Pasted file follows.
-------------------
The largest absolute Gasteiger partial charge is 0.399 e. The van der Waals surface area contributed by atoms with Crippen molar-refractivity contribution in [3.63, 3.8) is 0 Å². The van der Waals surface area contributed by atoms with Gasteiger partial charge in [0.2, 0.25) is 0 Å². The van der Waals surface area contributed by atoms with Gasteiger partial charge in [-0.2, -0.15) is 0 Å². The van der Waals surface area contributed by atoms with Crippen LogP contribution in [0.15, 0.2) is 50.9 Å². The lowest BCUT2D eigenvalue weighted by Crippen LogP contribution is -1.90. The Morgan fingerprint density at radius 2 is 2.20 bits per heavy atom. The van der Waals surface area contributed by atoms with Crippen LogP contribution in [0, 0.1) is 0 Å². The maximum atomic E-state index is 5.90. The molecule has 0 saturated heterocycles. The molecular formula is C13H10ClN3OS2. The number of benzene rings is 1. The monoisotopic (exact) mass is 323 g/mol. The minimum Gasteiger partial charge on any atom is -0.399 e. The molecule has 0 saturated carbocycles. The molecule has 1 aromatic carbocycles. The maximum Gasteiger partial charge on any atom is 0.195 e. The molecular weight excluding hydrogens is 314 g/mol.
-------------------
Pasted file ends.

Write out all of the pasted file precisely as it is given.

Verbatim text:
The largest absolute Gasteiger partial charge is 0.399 e. The van der Waals surface area contributed by atoms with Crippen molar-refractivity contribution in [3.63, 3.8) is 0 Å². The van der Waals surface area contributed by atoms with Gasteiger partial charge in [0.2, 0.25) is 0 Å². The van der Waals surface area contributed by atoms with Gasteiger partial charge in [-0.2, -0.15) is 0 Å². The van der Waals surface area contributed by atoms with Crippen LogP contribution in [0.15, 0.2) is 50.9 Å². The lowest BCUT2D eigenvalue weighted by Crippen LogP contribution is -1.90. The Morgan fingerprint density at radius 2 is 2.20 bits per heavy atom. The van der Waals surface area contributed by atoms with Crippen LogP contribution in [0, 0.1) is 0 Å². The maximum atomic E-state index is 5.90. The molecule has 0 saturated heterocycles. The molecular formula is C13H10ClN3OS2. The number of benzene rings is 1. The monoisotopic (exact) mass is 323 g/mol. The minimum Gasteiger partial charge on any atom is -0.399 e. The molecule has 0 saturated carbocycles. The molecule has 1 aromatic carbocycles. The maximum Gasteiger partial charge on any atom is 0.195 e. The molecular weight excluding hydrogens is 314 g/mol.